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Now it says they are a protected species
CONSERVATIONISTS HAD much to cheer about when, in early February, China published a long-awaited update to its list of protected animals. It is now twice as long, with almost 1,000 species. Snake-lovers celebrated the inclusion of the lime-green Mangshan pit viper. Fans of the Yangzi finless porpoise, also known as the “smiling angel”, had reason to rejoice. Yet perhaps the most unexpected gift was handed to champions of the common wolf. Unloved in many places, wolves were until recently seen as a pest in China. When the country last drew up a protected-species list in 1988, a campaign to exterminate wolves for rewards, launched in the 1950s under Mao, was still popular. Killers now face steep fines and possible prison time.
In Chinese, as in other languages, wolves get a raw deal. They feature in proverbs about collusion and cruelty (to have “the heart of a wolf and the lungs of a dog”), infamy and greed (to harbour the “ambition of wild wolves”). Lechers are wolf-like. In “The Wolf of Zhongshan”, a 16th-century fable known to all Chinese children, a scholar helps hide a wolf from a hunting party, but the ungrateful animal tries to eat him. To be “a Zhongshan wolf” is to repay good with evil.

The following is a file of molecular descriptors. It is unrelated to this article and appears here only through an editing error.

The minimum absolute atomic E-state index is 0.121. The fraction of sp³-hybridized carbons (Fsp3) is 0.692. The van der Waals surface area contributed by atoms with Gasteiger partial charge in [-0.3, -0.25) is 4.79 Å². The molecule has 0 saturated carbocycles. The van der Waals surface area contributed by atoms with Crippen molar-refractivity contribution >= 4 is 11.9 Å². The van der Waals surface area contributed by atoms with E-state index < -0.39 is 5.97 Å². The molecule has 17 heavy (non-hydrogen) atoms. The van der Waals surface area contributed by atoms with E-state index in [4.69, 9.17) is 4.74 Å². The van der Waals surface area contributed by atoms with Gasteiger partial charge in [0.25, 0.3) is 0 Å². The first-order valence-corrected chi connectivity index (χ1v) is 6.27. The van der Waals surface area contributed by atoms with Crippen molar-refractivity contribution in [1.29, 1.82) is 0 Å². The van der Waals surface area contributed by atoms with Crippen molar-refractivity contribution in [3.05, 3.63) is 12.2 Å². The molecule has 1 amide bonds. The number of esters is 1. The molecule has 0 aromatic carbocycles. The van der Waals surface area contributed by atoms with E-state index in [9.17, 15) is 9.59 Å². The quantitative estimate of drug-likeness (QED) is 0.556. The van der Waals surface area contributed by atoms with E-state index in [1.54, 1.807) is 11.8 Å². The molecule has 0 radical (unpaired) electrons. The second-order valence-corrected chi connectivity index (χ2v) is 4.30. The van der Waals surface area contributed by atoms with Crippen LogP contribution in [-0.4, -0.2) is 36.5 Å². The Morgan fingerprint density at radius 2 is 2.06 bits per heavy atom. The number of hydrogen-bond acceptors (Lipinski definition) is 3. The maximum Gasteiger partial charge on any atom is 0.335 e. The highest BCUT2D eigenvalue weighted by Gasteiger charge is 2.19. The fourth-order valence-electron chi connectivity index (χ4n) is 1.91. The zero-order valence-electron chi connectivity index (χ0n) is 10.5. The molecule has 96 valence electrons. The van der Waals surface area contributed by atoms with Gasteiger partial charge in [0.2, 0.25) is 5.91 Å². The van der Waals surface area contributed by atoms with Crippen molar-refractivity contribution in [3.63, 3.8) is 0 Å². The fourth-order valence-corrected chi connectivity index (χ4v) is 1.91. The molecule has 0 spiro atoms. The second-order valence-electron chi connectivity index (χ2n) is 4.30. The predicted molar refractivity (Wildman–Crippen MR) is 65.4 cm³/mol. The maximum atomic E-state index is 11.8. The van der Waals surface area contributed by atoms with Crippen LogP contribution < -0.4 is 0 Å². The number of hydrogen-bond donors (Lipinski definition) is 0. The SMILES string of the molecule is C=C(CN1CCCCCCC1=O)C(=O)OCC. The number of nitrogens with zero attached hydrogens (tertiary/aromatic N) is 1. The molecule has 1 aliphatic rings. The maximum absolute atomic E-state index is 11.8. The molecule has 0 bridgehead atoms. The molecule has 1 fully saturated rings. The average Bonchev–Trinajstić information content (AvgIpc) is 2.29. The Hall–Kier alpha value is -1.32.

A bestseller released in 2004 upended these ideas. “Wolf Totem” thundered that China was a nation of sheep in dire need of reclaiming its wolfish vigour. It is the semi-autobiographical story of a student who goes to live among ethnic-Mongolian herders during the Cultural Revolution. He becomes fascinated by the wolves that prey on their livestock. The novel laments the destruction of Inner Mongolia’s grasslands by farmers from China’s ethnic-Han majority, and their failure to recognise the positive role played by wolves in preserving the region’s ecology (the author, who published his work under a pen name, had been imprisoned for supporting the pro-democracy protests of 1989). The book appealed to officials, army types and entrepreneurs, who used it to motivate staff. The wolf—strong-willed, tribe-oriented—had become a role model.
Such lupine imagery remains in vogue. The special-forces unit that gives its name to “Wolf Warrior”, a patriotic action movie released in 2015, embodies a China that is self-confident and respected. (“Wolf Warrior 2” is China’s highest-grossing film.) “Wolf-warrior diplomacy” is used by admirers and critics to describe the tactics of combative Chinese ambassadors.
“Wolf Totem” gave rise to many new stories about friendly wolves. “Pleasant Goat and Big Big Wolf”, an animated television cartoon, was a hit with children—and middle-class women. They fawned over Grey Wolf, an anti-hero and charming husband. “The Wolf that Fell for the Sheep” became a smash pop song. The novel also inspired some young people to work with actual wolves. Among their small but growing number is Li Xiaoyu of Peking University, who studies human-wolf conflict on the Tibetan plateau (it is less confrontational these days: to keep the wolves at bay, herders strap loudspeakers onto their yaks and blast out Buddhist chants at approaching predators). Ms Li thinks newfound acceptance of wolves was a big factor in earning them legal protection. So, too, were the conservation groups that fought for their inclusion. They were the real wolf warriors.